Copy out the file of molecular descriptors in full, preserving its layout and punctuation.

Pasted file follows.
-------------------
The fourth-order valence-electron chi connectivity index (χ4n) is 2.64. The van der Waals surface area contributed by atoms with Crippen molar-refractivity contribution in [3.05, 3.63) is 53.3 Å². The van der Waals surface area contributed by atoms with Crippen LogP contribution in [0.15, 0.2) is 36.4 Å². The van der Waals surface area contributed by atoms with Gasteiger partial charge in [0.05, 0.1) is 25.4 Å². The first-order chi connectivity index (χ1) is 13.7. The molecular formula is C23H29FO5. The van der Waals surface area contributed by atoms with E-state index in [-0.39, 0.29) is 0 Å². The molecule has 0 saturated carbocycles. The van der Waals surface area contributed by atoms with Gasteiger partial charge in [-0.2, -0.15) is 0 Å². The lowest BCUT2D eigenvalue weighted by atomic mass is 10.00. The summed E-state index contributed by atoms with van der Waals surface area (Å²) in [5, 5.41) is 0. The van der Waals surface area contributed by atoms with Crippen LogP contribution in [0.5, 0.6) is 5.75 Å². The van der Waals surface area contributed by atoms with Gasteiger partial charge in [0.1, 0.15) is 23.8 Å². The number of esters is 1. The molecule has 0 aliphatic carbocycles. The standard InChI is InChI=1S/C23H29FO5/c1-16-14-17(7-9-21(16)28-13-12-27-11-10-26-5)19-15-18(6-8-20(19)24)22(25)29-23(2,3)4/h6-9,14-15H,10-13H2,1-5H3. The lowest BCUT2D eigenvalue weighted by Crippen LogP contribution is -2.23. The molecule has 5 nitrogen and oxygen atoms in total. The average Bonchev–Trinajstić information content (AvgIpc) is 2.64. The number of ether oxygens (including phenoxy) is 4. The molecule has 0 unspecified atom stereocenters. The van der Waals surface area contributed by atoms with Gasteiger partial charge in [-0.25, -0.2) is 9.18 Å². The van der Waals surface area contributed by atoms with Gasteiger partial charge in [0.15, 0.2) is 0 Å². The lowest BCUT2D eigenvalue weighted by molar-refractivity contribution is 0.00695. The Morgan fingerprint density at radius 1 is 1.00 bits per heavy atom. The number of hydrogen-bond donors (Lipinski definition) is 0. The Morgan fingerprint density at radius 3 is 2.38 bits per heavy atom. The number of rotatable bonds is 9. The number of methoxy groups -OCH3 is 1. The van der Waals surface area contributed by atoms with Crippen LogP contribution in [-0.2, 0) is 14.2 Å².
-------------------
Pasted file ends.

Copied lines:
The fourth-order valence-electron chi connectivity index (χ4n) is 2.64. The van der Waals surface area contributed by atoms with Crippen molar-refractivity contribution in [3.05, 3.63) is 53.3 Å². The van der Waals surface area contributed by atoms with Crippen LogP contribution in [0.15, 0.2) is 36.4 Å². The van der Waals surface area contributed by atoms with Gasteiger partial charge in [0.05, 0.1) is 25.4 Å². The first-order chi connectivity index (χ1) is 13.7. The molecular formula is C23H29FO5. The van der Waals surface area contributed by atoms with E-state index in [-0.39, 0.29) is 0 Å². The molecule has 0 saturated carbocycles. The van der Waals surface area contributed by atoms with Gasteiger partial charge in [-0.2, -0.15) is 0 Å². The lowest BCUT2D eigenvalue weighted by atomic mass is 10.00. The summed E-state index contributed by atoms with van der Waals surface area (Å²) in [5, 5.41) is 0. The van der Waals surface area contributed by atoms with Crippen LogP contribution in [0.5, 0.6) is 5.75 Å². The van der Waals surface area contributed by atoms with Gasteiger partial charge in [0.1, 0.15) is 23.8 Å². The number of esters is 1. The molecule has 0 aliphatic carbocycles. The standard InChI is InChI=1S/C23H29FO5/c1-16-14-17(7-9-21(16)28-13-12-27-11-10-26-5)19-15-18(6-8-20(19)24)22(25)29-23(2,3)4/h6-9,14-15H,10-13H2,1-5H3. The lowest BCUT2D eigenvalue weighted by Crippen LogP contribution is -2.23. The molecule has 5 nitrogen and oxygen atoms in total. The average Bonchev–Trinajstić information content (AvgIpc) is 2.64. The number of ether oxygens (including phenoxy) is 4. The molecule has 0 unspecified atom stereocenters. The van der Waals surface area contributed by atoms with Gasteiger partial charge in [-0.25, -0.2) is 9.18 Å². The van der Waals surface area contributed by atoms with Gasteiger partial charge in [0.15, 0.2) is 0 Å². The lowest BCUT2D eigenvalue weighted by molar-refractivity contribution is 0.00695. The Morgan fingerprint density at radius 1 is 1.00 bits per heavy atom. The number of hydrogen-bond donors (Lipinski definition) is 0. The Morgan fingerprint density at radius 3 is 2.38 bits per heavy atom. The number of rotatable bonds is 9. The number of methoxy groups -OCH3 is 1. The van der Waals surface area contributed by atoms with Crippen LogP contribution in [-0.2, 0) is 14.2 Å².